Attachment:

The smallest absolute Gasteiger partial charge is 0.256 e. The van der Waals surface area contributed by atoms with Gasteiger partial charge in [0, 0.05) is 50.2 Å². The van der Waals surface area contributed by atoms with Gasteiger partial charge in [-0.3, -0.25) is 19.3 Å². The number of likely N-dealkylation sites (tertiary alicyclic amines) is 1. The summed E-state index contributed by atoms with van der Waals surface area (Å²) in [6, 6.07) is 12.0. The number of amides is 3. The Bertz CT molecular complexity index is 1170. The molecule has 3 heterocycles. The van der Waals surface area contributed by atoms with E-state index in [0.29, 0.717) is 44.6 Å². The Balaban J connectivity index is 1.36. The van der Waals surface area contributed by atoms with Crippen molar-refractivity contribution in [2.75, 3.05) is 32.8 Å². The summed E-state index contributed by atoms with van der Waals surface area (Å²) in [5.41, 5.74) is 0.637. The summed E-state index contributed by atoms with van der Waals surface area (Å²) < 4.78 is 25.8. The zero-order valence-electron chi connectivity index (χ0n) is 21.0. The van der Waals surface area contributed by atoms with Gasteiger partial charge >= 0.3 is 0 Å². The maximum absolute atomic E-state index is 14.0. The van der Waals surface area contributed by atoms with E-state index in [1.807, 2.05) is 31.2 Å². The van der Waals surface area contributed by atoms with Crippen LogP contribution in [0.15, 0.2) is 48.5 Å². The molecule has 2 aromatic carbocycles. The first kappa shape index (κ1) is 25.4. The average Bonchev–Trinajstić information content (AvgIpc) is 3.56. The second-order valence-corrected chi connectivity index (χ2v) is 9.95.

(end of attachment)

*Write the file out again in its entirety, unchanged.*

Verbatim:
The smallest absolute Gasteiger partial charge is 0.256 e. The van der Waals surface area contributed by atoms with Gasteiger partial charge in [0, 0.05) is 50.2 Å². The van der Waals surface area contributed by atoms with Gasteiger partial charge in [-0.3, -0.25) is 19.3 Å². The number of likely N-dealkylation sites (tertiary alicyclic amines) is 1. The summed E-state index contributed by atoms with van der Waals surface area (Å²) in [6, 6.07) is 12.0. The number of amides is 3. The Bertz CT molecular complexity index is 1170. The molecule has 3 heterocycles. The van der Waals surface area contributed by atoms with E-state index in [0.29, 0.717) is 44.6 Å². The Balaban J connectivity index is 1.36. The van der Waals surface area contributed by atoms with Crippen molar-refractivity contribution in [2.75, 3.05) is 32.8 Å². The summed E-state index contributed by atoms with van der Waals surface area (Å²) in [5.41, 5.74) is 0.637. The summed E-state index contributed by atoms with van der Waals surface area (Å²) < 4.78 is 25.8. The zero-order valence-electron chi connectivity index (χ0n) is 21.0. The van der Waals surface area contributed by atoms with Gasteiger partial charge >= 0.3 is 0 Å². The maximum absolute atomic E-state index is 14.0. The van der Waals surface area contributed by atoms with E-state index in [1.807, 2.05) is 31.2 Å². The van der Waals surface area contributed by atoms with Crippen LogP contribution in [0.15, 0.2) is 48.5 Å². The molecule has 2 aromatic carbocycles. The first kappa shape index (κ1) is 25.4. The average Bonchev–Trinajstić information content (AvgIpc) is 3.56. The second-order valence-corrected chi connectivity index (χ2v) is 9.95.